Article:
We can smell optimism. It defines winners! Each of us remembers classic sports events that highlighted stunning victories by underdogs who were optimistic. We recall the spirit of optimism in Olympic swimmer Mark Spitz as he predicted before the 1972 Olympics his take of seven gold medals, or the 1980 U.S. Olympic hockey team that defeated the seemingly indomitable Soviet squad. For Spitz and the hockey champions there was an expectation of victory and an optimistic view of the outcome!

 

Conversely, a lack of optimism can defeat any individual or group effort. Students who enter an exam room expecting to fail fail. The bottom line is that if one expects to do their best, they can achieve it. If one expects the worst, on the other hand, failure becomes a reality. 

 

In 1988, when I served as Commander, Submarine Squadron Sixteen, I reviewed the performance of two submarine crews on their annual reactor safeguard inspections. The squadron consisted of a submarine tender, a floating dry dock, and thirteen nuclear ballistic missile submarines and their blue and gold crews.

 

It occurred to me to compare the two crews’ exam performance when I realized there were many similarities between the crews. The two skippers had been in command about the same length of time and the two crews’ performances—operationally and on examinations—were about equal for the previous two years.

 

I rode both ships for their two-day operational and administrative reactor exams. At the conclusion of each exam, the examining board team briefed the commanding officer, key personnel on the submarine, and me. 

One submarine received an overall grade of excellent; the other received an overall grade of average (but nearly above average).

I was able to compare the final examination reports side-by-side several months later when they arrived. Fortunately I had retained my personal trip reports for the two underway periods.

 

My review resulted in a “blinding flash of the obvious.” On paper, the two submarine crews’ administrative and operational competence was comparable, but the spirit and optimism of the crew and wardroom of the submarine that scored “excellent” had led the evaluators to grade up or give the benefit of the doubt to that crew on all close calls.

 

Regarding the “excellent” crew, my own notes stated, “This entire crew acts as if they have a personal stake in the outcome of the exam.” The senior inspector commented that he and his team had never been treated so well by an entire crew and that the non-nuclear-trained crew members were as engaged in the exam as the nuclear-trained personnel.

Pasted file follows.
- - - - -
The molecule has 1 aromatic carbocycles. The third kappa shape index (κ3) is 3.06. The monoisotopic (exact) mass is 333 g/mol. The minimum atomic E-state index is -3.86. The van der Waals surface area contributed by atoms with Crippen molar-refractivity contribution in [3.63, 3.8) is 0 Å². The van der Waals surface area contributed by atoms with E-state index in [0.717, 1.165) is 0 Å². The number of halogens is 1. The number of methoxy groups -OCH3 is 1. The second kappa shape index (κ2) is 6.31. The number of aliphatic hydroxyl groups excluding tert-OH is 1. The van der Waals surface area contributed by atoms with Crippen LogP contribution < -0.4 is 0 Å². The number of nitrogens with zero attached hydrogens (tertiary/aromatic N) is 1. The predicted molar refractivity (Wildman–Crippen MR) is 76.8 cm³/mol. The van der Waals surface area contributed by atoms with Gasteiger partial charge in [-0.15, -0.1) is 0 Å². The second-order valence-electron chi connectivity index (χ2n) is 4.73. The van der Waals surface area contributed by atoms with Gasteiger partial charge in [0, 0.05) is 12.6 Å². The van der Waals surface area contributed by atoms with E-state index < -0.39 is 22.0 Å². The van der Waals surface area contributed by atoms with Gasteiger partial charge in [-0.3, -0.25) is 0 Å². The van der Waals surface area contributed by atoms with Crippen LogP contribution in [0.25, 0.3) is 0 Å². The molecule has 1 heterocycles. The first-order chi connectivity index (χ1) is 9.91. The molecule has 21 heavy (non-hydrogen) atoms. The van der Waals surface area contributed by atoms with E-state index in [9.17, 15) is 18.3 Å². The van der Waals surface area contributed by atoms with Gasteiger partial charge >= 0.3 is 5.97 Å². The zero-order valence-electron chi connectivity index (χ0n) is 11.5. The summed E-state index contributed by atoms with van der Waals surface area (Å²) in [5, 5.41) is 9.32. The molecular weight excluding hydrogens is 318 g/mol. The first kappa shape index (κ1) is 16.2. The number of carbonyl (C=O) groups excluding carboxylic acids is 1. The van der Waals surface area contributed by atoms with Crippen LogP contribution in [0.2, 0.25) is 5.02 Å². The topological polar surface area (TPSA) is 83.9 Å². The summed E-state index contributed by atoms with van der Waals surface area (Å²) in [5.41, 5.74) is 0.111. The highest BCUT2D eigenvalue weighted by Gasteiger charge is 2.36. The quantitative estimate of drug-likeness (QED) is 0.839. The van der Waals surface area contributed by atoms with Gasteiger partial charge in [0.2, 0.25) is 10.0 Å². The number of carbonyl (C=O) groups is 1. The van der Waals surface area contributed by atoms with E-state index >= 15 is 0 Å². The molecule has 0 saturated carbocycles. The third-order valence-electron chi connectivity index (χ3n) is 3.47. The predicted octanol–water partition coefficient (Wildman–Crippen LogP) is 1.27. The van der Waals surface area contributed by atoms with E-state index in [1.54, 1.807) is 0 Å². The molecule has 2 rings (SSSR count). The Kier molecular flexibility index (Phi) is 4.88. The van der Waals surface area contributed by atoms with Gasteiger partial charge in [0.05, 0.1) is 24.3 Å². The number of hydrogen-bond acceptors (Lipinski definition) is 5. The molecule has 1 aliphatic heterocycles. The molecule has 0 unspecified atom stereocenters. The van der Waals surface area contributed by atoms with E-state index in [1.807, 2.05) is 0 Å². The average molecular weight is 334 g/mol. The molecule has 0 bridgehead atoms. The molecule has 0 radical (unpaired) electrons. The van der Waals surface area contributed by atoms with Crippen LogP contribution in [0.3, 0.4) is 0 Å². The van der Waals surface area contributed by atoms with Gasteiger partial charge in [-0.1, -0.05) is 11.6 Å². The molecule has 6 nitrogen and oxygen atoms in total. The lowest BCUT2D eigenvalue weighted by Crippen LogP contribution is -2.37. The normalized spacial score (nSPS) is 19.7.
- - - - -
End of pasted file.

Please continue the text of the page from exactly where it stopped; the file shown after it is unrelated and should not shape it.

This comparison demonstrated to me what a team can do when there is an across-the-board expectation of success by an entire group. The crew that scored excellent on the exam was “all in” and they knew that they owned their success. For the two days of that examination not one member of the crew was a spectator.

 

Some say that optimism is a personality trait, and there is probably some truth in this statement. We, as leaders, on the other hand, must always have a vision of success. This requires many positive bursts of energy and constant motivation and inspiration to energize our people, not by pushing them, but by satisfying their needs for achievement.

 

 We must provide a sense of belonging in our team members and promote a feel of control over themselves and their destinies.

 

It is wise for individuals and groups to work toward an optimistic view of life and to expect many more victories than failures. A positive attitude is a key ingredient to every success. Each individual needs to realize that winning is important. Life is not a scrimmage and it is not a spectator sport. Success begins with a pervasive positive outlook.

 The “smell” of optimism will be apparent within the group and to all external observers. Such optimism is definable in any winning team or individual!


Vice Admiral Konetzni , known as “Big Al, the Sailor’s Pal,” served as the deputy and chief of staff to the Commander, Fleet Forces Command, before retiring from the Navy in 2004. Prior to Fleet Forces, he was the Commander, Submarine Force, U.S. Pacific Fleet. In 2016, he retired as vice president and general manager of Oceaneering International Inc.’s Advanced Technologies Marine Services Division.

Editor’s Note : This is part seven of a ten-part series on behaviors that Vice Admiral Konetzni learned during his years of service. They apply to individuals and define superb organizations. Admiral Konetzni believes these ten behaviors can give people energy to thrive and overcome obstacles. For the rest of the series by Admiral Konetzni, click here. Part 1: Self Image . Part 2: Self Motivation . Part 3: Self Projection . Part 4: Self Control . Part 5: Self Discipline . Part 6: Self Esteem . ^